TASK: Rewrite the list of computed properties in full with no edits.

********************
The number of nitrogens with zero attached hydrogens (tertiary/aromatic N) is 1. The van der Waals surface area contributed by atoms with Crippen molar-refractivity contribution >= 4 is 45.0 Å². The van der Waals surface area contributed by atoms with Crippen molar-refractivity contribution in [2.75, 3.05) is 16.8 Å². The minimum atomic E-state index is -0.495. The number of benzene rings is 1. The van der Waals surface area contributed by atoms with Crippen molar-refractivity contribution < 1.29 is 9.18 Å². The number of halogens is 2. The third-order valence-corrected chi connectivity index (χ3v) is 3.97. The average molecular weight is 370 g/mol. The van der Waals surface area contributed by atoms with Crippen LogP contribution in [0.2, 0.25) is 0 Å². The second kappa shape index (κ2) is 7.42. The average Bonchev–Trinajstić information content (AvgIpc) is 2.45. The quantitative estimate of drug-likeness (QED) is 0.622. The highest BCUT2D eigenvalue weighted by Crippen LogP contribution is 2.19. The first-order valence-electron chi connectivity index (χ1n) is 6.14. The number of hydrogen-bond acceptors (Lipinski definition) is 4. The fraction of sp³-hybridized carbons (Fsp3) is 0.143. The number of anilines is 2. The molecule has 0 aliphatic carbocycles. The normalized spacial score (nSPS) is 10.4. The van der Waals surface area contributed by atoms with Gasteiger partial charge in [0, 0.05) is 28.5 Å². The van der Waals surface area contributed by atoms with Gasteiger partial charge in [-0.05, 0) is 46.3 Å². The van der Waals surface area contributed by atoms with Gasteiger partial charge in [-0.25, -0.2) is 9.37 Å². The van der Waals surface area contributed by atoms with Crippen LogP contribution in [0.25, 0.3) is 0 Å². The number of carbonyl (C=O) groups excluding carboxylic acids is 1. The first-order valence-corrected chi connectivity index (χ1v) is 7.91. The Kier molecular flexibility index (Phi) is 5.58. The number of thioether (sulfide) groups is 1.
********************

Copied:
The number of nitrogens with zero attached hydrogens (tertiary/aromatic N) is 1. The van der Waals surface area contributed by atoms with Crippen molar-refractivity contribution >= 4 is 45.0 Å². The van der Waals surface area contributed by atoms with Crippen molar-refractivity contribution in [2.75, 3.05) is 16.8 Å². The minimum atomic E-state index is -0.495. The number of benzene rings is 1. The van der Waals surface area contributed by atoms with Crippen molar-refractivity contribution < 1.29 is 9.18 Å². The number of halogens is 2. The third-order valence-corrected chi connectivity index (χ3v) is 3.97. The average molecular weight is 370 g/mol. The van der Waals surface area contributed by atoms with Crippen LogP contribution in [0.2, 0.25) is 0 Å². The second kappa shape index (κ2) is 7.42. The average Bonchev–Trinajstić information content (AvgIpc) is 2.45. The quantitative estimate of drug-likeness (QED) is 0.622. The highest BCUT2D eigenvalue weighted by Crippen LogP contribution is 2.19. The first-order valence-electron chi connectivity index (χ1n) is 6.14. The number of hydrogen-bond acceptors (Lipinski definition) is 4. The fraction of sp³-hybridized carbons (Fsp3) is 0.143. The number of anilines is 2. The molecule has 0 aliphatic carbocycles. The normalized spacial score (nSPS) is 10.4. The van der Waals surface area contributed by atoms with Gasteiger partial charge in [0, 0.05) is 28.5 Å². The van der Waals surface area contributed by atoms with Gasteiger partial charge in [-0.05, 0) is 46.3 Å². The van der Waals surface area contributed by atoms with Gasteiger partial charge in [-0.25, -0.2) is 9.37 Å². The van der Waals surface area contributed by atoms with Crippen LogP contribution in [0.25, 0.3) is 0 Å². The number of carbonyl (C=O) groups excluding carboxylic acids is 1. The first-order valence-corrected chi connectivity index (χ1v) is 7.91. The Kier molecular flexibility index (Phi) is 5.58. The number of thioether (sulfide) groups is 1.